THE Advisory Council on the Misuse of Drugs reported last week that it saw no reason why cannabis should be reclassified from a class C to a class B substance.

It reviewed its previous decision at the request of the Prime Minister, who is clearly unhappy with the current position of this dangerous drug.

Before I continue let me put this classification debate into perspective. I very much doubt that when one of our children is offered a “joint” to smoke they will have any regard for the category it holds.

They will be engaged by the excitement and experience of the moment. Moreover, although a higher classification equals an increased penalty the courts have rarely meted out the maximum.

I stress that this is not a technical issue. It is one which affects our perception of this substance and as we all know, without first-hand experience of something, perception becomes reality.

I am not at all surprised by Gordon Brown’s request because I know he – and the majority of his Cabinet colleagues – were very much against the downgrading of this substance when it was pressed upon them by David Blunkett in his days as Home Secretary.

I felt the same and resigned over the issue.

Although successive Home Secretaries have expressed their reservations about re-grouping cannabis with steroids, slimming tablets and other legally obtainable substances I was pleased that someone with the authority of Gordon Brown called for a second look.

The ACMD is a statutory body set up some years ago by politicians to advise them on this subject.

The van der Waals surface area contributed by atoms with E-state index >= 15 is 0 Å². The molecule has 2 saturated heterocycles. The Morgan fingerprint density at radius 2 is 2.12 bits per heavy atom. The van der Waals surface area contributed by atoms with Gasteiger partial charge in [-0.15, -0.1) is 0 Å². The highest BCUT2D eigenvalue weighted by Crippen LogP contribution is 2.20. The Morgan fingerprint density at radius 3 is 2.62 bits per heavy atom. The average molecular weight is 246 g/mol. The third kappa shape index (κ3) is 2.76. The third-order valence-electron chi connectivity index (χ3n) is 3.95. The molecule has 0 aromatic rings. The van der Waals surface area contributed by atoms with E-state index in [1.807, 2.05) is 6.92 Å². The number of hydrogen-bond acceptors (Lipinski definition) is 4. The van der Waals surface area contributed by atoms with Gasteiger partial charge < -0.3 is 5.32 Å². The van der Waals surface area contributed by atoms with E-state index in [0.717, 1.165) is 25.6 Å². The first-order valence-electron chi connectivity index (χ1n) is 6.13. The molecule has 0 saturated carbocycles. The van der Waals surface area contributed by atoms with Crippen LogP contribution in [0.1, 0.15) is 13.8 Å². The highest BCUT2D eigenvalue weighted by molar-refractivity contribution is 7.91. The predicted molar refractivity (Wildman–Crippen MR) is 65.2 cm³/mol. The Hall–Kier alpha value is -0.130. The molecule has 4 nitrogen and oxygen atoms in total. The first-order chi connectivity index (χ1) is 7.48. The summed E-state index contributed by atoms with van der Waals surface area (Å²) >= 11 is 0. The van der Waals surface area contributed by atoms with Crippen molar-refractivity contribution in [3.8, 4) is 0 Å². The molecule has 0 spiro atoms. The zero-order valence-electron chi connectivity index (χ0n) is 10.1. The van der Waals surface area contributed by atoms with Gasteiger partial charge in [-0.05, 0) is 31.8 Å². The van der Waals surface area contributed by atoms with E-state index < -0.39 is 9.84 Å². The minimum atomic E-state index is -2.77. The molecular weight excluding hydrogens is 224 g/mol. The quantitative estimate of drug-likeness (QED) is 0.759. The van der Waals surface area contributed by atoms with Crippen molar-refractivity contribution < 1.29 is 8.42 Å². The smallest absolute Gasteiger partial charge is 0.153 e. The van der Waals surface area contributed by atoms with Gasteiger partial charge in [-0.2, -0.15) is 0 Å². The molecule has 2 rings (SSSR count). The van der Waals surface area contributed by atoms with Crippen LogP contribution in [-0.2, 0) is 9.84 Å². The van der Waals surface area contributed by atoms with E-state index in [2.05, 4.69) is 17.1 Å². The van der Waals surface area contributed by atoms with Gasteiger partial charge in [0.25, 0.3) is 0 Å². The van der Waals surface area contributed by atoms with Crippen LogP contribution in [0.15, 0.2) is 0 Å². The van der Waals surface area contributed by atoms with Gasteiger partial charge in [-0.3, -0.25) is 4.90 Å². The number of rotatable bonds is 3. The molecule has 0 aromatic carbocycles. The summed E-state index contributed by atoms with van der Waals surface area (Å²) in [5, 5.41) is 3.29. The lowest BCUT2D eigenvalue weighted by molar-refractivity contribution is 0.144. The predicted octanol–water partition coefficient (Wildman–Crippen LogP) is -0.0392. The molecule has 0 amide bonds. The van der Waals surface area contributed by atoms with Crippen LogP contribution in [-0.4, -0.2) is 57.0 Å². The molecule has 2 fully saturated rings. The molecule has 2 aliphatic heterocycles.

It is made up of a large number of individuals, the majority of whom come from the medical profession.

The police are represented by a chief constable and I held that position for a number of years.

It is, as its title says, advisory. It reports directly to the Home Secretary, who can accept or disregard the advice it gives.

While I was a member a number of our recommendations were turned down by the Home Secretary of the day, largely because of their political sensitivity, not for objective reasons.

There is therefore an opportunity for Jacqui Smith, the current incumbent, to reject their latest advice if she believes it is in the best interest of the citizens of this country.

However, I am very sceptical about the whole affair as in the past the recommendations of the ACMD were kept secret until the politicians had decided whether or not to act upon them.

This allowed the Home Secretary to make what they knew would be unpopular decisions without the public ever knowing they had been made.

In this case, however, the newspapers had been fully briefed by someone - I suspect from within the ACMD as so much detail has been made available - before any decision could be made.

This puts the Prime Minister in a very difficult position as he will have to publicly over-ride the advice of a specialist body to do what he believes to be right.

I do hope he had the backbone for this as the decision to reclassify downwards was not taken in the interests of the people of this country.

It was taken by a man who thought it would curry favour with the “chattering classes” in London with whom he was too closely associated at that time.

We learn from the “leak” that the ACMD have come to their conclusion because of the evidence presented to them by one of their members.

While I have not seen this piece of research I question its veracity as it goes firmly against the trend of recent findings which establishes cannabis as very injurious to both physical and mental health.

Moreover, the Association of Chief Police Officers put forward the greater use of stronger strains of cannabis as the reason for their support for the reclassification.

Cannabis is two or three times more carcinogenic than tobacco.

It also damages mental health, it is a gateway to more dangerous substances, it contributes to death on the roads, it reduces the potential of thousands of young people and it destroys families.

It was irresponsible for anyone in power to give the message that this substance was less dangerous than it really is.

I plead with Gordon Brown to show true leadership in this instance.